Friday, April 9, 2010


There are times in life you want to soar, to feel free, and untethered from the mundane.  For whatever reason, I've hit that point.  The idea of drifting wherever the wind takes me does not make me fearful.  Could it be all that bad to want to float with other balloons?  Is it bad for you?

Have you thought about what keeps you from soaring?  What would happen if you just float for a bit?  What would you miss?  What would you see?  How would your perspective change?

The other day I noticed the tethers were loose.  I could feel the sensation of the wind carrying me.  Would it be so bad to be carefree?

Are we all at the mercy of the wind?  Isn't it more unnatural to be complacent with what we do?  The wind beckons and I wonder what it would be like to float.  There's still plenty of time left.  Time to float with the clouds and to observe things differently.

What is holding you back?  More than likely, it's you.  You are your own tether.  Let go and float before there's traffic in the sky.

I've got to go and check out the sky.  The wind is blowing and I want to float and soar above the clouds.

Wednesday, April 7, 2010


We all remember stories of people whom our parents drew unpleasant lessons.  People they told us "don't be like..."  My "don't be like" was a photographer simply named Camachito.  He was omnipresent at every social church engagement. Camachito showed up for weddings and all church events armed with his camera and flash.  Strangely, I don't recall ever seeing any of his images.  Dad would remind me.  "Isn't it funny, we see him shoot, but no pictures.

I don't know if Camachito had figured it out that his camera was simply a prop to get good food and get invitations to main social events.  The thought of being labeled Camachito haunts me.  It is enough to make me get up each morning, write this blog, and post my images.

It would be easy to slide and not post; but I thrive already from your responses.  Feeding Camachito was the easy part, getting Camachito to produce something was a different story.  I am not Camachito.  Today you see some of my Camachitos'.   Images that I had forgotten.  They were taken at Parque Chipinque near Monterrey, Mexico.  

Tuesday, April 6, 2010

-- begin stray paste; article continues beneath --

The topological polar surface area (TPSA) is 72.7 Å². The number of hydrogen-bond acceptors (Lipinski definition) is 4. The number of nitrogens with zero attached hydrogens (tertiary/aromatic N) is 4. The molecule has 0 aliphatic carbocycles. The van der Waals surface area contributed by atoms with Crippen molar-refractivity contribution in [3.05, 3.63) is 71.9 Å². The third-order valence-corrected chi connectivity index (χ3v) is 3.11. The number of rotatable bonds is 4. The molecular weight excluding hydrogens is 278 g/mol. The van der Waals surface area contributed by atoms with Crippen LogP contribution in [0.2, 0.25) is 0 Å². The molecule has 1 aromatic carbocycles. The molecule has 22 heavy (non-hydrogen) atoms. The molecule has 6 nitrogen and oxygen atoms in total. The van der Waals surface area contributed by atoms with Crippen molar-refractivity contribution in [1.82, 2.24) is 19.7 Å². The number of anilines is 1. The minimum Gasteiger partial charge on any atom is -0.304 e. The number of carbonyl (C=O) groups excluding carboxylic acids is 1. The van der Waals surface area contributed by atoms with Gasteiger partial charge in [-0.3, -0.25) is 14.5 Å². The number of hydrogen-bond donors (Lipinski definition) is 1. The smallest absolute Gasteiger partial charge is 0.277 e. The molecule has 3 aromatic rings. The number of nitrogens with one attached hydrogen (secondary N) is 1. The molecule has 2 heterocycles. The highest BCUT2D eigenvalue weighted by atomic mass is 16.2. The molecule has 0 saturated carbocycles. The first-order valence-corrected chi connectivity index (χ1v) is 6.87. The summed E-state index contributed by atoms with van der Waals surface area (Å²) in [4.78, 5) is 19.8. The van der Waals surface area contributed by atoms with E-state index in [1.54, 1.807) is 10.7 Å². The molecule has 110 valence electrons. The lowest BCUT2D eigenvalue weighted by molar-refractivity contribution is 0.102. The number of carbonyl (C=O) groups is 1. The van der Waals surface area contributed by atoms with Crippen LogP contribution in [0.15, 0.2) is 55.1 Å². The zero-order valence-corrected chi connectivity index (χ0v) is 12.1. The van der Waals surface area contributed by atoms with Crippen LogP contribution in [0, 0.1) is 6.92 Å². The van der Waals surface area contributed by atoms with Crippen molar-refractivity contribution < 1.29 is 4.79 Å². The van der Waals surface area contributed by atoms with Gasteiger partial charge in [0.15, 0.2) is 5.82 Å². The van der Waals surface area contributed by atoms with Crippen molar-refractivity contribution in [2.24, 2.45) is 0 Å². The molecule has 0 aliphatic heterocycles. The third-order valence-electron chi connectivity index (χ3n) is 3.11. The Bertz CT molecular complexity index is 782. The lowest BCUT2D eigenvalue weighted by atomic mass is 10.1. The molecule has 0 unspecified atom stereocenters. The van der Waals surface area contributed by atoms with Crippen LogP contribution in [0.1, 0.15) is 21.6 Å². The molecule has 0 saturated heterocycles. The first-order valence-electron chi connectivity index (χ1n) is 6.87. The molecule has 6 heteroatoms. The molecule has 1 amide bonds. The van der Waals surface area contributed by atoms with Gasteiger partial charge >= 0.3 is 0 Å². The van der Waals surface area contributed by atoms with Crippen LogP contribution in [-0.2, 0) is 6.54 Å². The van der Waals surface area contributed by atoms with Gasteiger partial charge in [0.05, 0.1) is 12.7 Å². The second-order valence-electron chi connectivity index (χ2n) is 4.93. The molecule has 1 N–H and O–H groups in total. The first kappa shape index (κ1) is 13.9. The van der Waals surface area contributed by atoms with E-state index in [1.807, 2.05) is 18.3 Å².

"When we can no longer change a situation,
we are challenged to change ourselves."

                                                       -----Viktor Frankl

No one dislikes change more than me.  I don't readily subscribe to it.  The thought of It upsets my metabolism.  Real growth, however, involves not only accepting change but embracing it as well..  We need to learn to accept some of the events that happen as omens.  We can learn to adapt by changing how we think and view ourselves:  victims or participants in life.

We meet people along the journey, shamans, who guide us through the next levels of our journey.  I've met many.  One in particular comes to mind, Eunice O'hanna.  I met her on a business trip to Mexico where I stayed by design in my favorite town, San Miguel de Allende.

Of course, I did my usual daily walk and scouted places to photograph.  The clock was ticking and I was running late to leave on my business trip for the day.  As I walked passed this home, I noticed an interesting sign.  It read Casa de Collares (house of necklaces) and museum.  It intrigued me, so I knocked on the door and was greeted by a very energetic silver haired lady, Eunice O'hanna.

She welcomed me in.  I was immediately in a very different state of mind as I walked through the doors and into the front of her home, a living workshop and museum.  All of my senses which had been dormant, came to life.  I could feel an energy race through me, it was uncontrollable joy.  She noticed my enthusiasm and asked: "Would you like to see the rest of my home?"

It was absolutely breath taking.  Every wall was painted with Mayan images she had studied and recalled.  Each room had colors that cheered my soul.  There were details that made each part significant.  Her home had truly become a living museum.  "i've always wanted to have a museum", she told me.

Of course I had all of the wrong equipment with me and no tripod.  I started to shoot and shoot and shoot.  She was thrilled by my curiosity and encouraged it.  She took me back to her studio.  I would like you to take something with you.  Something to remember me by. On the table was a bowl of rocks that she had collected over a lifetime.  Please take one.  It was a different type of Holy Communion that day. I took a salmon pink stone and placed it in my pocket.  It has since travelled with me everywhere.

Change is not easy.  Sometimes we change because we have to.  It's so much better, when we choose to change so that we can grow.  My pink stone reminds me of how I changed and what I felt as it happened.

Monday, April 5, 2010

Confessions of a Blogger

Here's the deal, every once in a while, I hit a roadblock. It seems like today is one of those days.  My mind is going in all of the wrong places.  I feel a little paralyzed and would like to withdraw from the rat race.  The rats are winning today.

It's the type of day where "Who Moved My Cheese?" feels more like "Who Ate My Cheese?".  I am being honest brutally honest. There's doubt plenty of self doubt.  I need a photo; something to jar me from this rut.  I have a few marquis shots.  Let me share them with you.

These are the men who use to feed me.  I cared about them and I tried to tell their story.  They work hard and their lives will never be as good as mine (so I think).  Their children I hope will have it better.  Just like my dad made it better for me.

They labor for minimum wages.  Their jobs are full of peril.  The safety signs are all in English.  Some signs read, "If you can't be safe here, you can't work here."  It's a shame that they are not in Spanish.  I guess if you can't read the sign you are screwed.  We need you to work though.  They need to work to feed their families.

It's not uncommon to see families working together:  brothers, sisters, cousins, uncles, mothers and fathers.  They are proud of their  work, need their jobs, and work hard.

Look beneath the masks and safety goggles.  Tell me if you don't see the noblemen who toil.